Happy Canada Day! God Save the Queen! God Bless the U.S.A., and may we always remain friends.

Happy 4th of July everybody.



* Photo by Justin1569 at en.wikipedia, CC BY-SA 3.0, https://commons.wikimedia.org/w/index.php?curid=5943918

**“NMAH | The War of 1812.” Accessed July 3, 2016. http://amhistory.si.edu/starspangledbanner/the-war-of-1812.aspx.

The 4th of July, Angels, and Other Weird Stuff You Should Know


America’s birthday is upon us once again. To most folks it means bar-b-cues and fireworks. Some of those folks might recall that way back when someone dumped some tea in a harbor and George Washington kicked the British out after a long cold winter at Valley Forge. Oh yeah, and a guy named Paul Revere rode a horse warning that the British were coming so George could kick them out. Clearly, there is quite a bit more to it than that and the American revolution really is a very compelling story. As with any major event in world history, there are many myths surrounding this period. Some of them with a supernatural twist.

Considered by many to be the “Father of our Country,” from the cherry tree story to the composition of his dentures, George Washington boasts numerous myths and legends, second only to Benjamin Franklin. One such story comes out of the harsh and deadly winter at Valley Forge during the Revolutionary War. Washington and the Continental Army wintered there in 1777-1778 under brutal conditions. 10,000 men began the winter and only 7,500 remained to see the spring thaw thanks to freezing temperatures, food shortages, and disease.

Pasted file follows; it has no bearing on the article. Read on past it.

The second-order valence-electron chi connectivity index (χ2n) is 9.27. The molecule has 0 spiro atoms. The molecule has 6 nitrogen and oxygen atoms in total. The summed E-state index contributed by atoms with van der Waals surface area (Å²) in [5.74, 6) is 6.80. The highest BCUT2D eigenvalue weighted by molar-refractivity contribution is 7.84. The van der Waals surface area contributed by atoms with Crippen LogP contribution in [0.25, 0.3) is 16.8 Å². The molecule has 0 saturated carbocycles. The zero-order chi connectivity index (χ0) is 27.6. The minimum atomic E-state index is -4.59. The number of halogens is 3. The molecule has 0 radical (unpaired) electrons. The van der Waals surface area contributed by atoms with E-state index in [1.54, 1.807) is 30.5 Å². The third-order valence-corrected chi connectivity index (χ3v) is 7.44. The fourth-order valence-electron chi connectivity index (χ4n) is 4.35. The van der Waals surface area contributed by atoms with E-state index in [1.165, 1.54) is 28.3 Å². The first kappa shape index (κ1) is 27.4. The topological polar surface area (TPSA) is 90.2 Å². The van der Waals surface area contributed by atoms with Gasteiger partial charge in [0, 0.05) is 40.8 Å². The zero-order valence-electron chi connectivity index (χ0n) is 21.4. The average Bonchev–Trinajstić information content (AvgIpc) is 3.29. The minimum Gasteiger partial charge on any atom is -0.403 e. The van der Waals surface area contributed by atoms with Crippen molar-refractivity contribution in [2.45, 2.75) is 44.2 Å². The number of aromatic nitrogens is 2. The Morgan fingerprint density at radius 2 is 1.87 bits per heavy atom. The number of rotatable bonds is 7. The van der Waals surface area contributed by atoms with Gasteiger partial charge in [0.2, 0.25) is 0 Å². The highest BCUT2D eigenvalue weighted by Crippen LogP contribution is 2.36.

As the unverifiable (according to Snopes, likely fabricated) story goes, Washington was sitting at a table in his tent writing a communique when a beautiful otherworldly woman appeared to him. Referring to him as “Son of the Republic” she showed him a vision of the “birth, progress, and destiny of the United States”. Seeing that the Union would prevail and prosper gave him the renewed strength to endure the current and coming challenges.